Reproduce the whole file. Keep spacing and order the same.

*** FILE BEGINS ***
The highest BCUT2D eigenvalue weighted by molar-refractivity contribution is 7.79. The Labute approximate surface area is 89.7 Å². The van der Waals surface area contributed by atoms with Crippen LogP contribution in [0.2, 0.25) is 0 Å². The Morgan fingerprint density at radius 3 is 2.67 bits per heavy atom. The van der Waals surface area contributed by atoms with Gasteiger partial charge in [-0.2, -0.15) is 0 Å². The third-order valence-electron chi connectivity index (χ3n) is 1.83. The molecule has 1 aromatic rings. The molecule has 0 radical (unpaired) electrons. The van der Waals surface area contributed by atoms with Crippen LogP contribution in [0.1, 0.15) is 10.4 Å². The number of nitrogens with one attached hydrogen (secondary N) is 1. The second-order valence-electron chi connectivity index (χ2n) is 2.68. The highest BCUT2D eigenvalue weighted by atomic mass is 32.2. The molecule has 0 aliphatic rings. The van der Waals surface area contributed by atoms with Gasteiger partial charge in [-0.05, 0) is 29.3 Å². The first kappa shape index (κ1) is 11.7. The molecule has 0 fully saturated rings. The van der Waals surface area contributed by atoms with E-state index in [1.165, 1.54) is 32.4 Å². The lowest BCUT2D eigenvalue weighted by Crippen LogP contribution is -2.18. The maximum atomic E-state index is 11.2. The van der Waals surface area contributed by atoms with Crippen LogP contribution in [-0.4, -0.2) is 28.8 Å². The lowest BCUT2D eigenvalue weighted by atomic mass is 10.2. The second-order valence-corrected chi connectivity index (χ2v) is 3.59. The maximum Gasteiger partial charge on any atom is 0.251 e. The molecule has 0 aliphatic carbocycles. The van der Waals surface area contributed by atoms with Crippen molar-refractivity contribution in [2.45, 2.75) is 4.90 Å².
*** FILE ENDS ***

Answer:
The highest BCUT2D eigenvalue weighted by molar-refractivity contribution is 7.79. The Labute approximate surface area is 89.7 Å². The van der Waals surface area contributed by atoms with Crippen LogP contribution in [0.2, 0.25) is 0 Å². The Morgan fingerprint density at radius 3 is 2.67 bits per heavy atom. The van der Waals surface area contributed by atoms with Gasteiger partial charge in [-0.2, -0.15) is 0 Å². The third-order valence-electron chi connectivity index (χ3n) is 1.83. The molecule has 1 aromatic rings. The molecule has 0 radical (unpaired) electrons. The van der Waals surface area contributed by atoms with Crippen LogP contribution in [0.1, 0.15) is 10.4 Å². The number of nitrogens with one attached hydrogen (secondary N) is 1. The second-order valence-electron chi connectivity index (χ2n) is 2.68. The highest BCUT2D eigenvalue weighted by atomic mass is 32.2. The molecule has 0 aliphatic rings. The van der Waals surface area contributed by atoms with Gasteiger partial charge in [-0.05, 0) is 29.3 Å². The first kappa shape index (κ1) is 11.7. The molecule has 0 fully saturated rings. The van der Waals surface area contributed by atoms with E-state index in [1.165, 1.54) is 32.4 Å². The lowest BCUT2D eigenvalue weighted by Crippen LogP contribution is -2.18. The maximum atomic E-state index is 11.2. The van der Waals surface area contributed by atoms with Crippen LogP contribution in [-0.4, -0.2) is 28.8 Å². The lowest BCUT2D eigenvalue weighted by atomic mass is 10.2. The second-order valence-corrected chi connectivity index (χ2v) is 3.59. The maximum Gasteiger partial charge on any atom is 0.251 e. The molecule has 0 aliphatic carbocycles. The van der Waals surface area contributed by atoms with Crippen molar-refractivity contribution in [2.45, 2.75) is 4.90 Å².